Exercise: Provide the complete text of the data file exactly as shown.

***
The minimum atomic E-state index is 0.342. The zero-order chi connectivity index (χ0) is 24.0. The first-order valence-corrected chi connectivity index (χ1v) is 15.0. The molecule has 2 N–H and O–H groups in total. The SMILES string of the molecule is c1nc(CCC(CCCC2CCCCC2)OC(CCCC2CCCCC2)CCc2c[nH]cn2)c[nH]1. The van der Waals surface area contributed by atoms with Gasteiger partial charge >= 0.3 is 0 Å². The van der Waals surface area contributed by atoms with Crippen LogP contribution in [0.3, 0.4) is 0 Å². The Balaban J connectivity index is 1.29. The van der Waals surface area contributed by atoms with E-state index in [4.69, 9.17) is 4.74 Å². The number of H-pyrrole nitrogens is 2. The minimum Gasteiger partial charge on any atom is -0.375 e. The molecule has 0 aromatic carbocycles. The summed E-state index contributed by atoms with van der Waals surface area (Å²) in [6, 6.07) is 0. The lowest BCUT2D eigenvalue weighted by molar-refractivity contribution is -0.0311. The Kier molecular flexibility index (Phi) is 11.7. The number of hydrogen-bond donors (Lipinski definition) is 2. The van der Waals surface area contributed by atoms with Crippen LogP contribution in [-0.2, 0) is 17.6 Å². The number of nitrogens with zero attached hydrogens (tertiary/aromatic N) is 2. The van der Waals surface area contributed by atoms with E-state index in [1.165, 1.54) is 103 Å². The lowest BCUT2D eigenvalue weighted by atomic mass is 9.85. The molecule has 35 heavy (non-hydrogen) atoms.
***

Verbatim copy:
The minimum atomic E-state index is 0.342. The zero-order chi connectivity index (χ0) is 24.0. The first-order valence-corrected chi connectivity index (χ1v) is 15.0. The molecule has 2 N–H and O–H groups in total. The SMILES string of the molecule is c1nc(CCC(CCCC2CCCCC2)OC(CCCC2CCCCC2)CCc2c[nH]cn2)c[nH]1. The van der Waals surface area contributed by atoms with Gasteiger partial charge >= 0.3 is 0 Å². The van der Waals surface area contributed by atoms with Crippen LogP contribution in [0.3, 0.4) is 0 Å². The Balaban J connectivity index is 1.29. The van der Waals surface area contributed by atoms with E-state index in [4.69, 9.17) is 4.74 Å². The number of H-pyrrole nitrogens is 2. The minimum Gasteiger partial charge on any atom is -0.375 e. The molecule has 0 aromatic carbocycles. The summed E-state index contributed by atoms with van der Waals surface area (Å²) in [6, 6.07) is 0. The lowest BCUT2D eigenvalue weighted by molar-refractivity contribution is -0.0311. The Kier molecular flexibility index (Phi) is 11.7. The number of hydrogen-bond donors (Lipinski definition) is 2. The van der Waals surface area contributed by atoms with Crippen LogP contribution in [-0.2, 0) is 17.6 Å². The number of nitrogens with zero attached hydrogens (tertiary/aromatic N) is 2. The van der Waals surface area contributed by atoms with E-state index in [1.165, 1.54) is 103 Å². The lowest BCUT2D eigenvalue weighted by atomic mass is 9.85. The molecule has 35 heavy (non-hydrogen) atoms.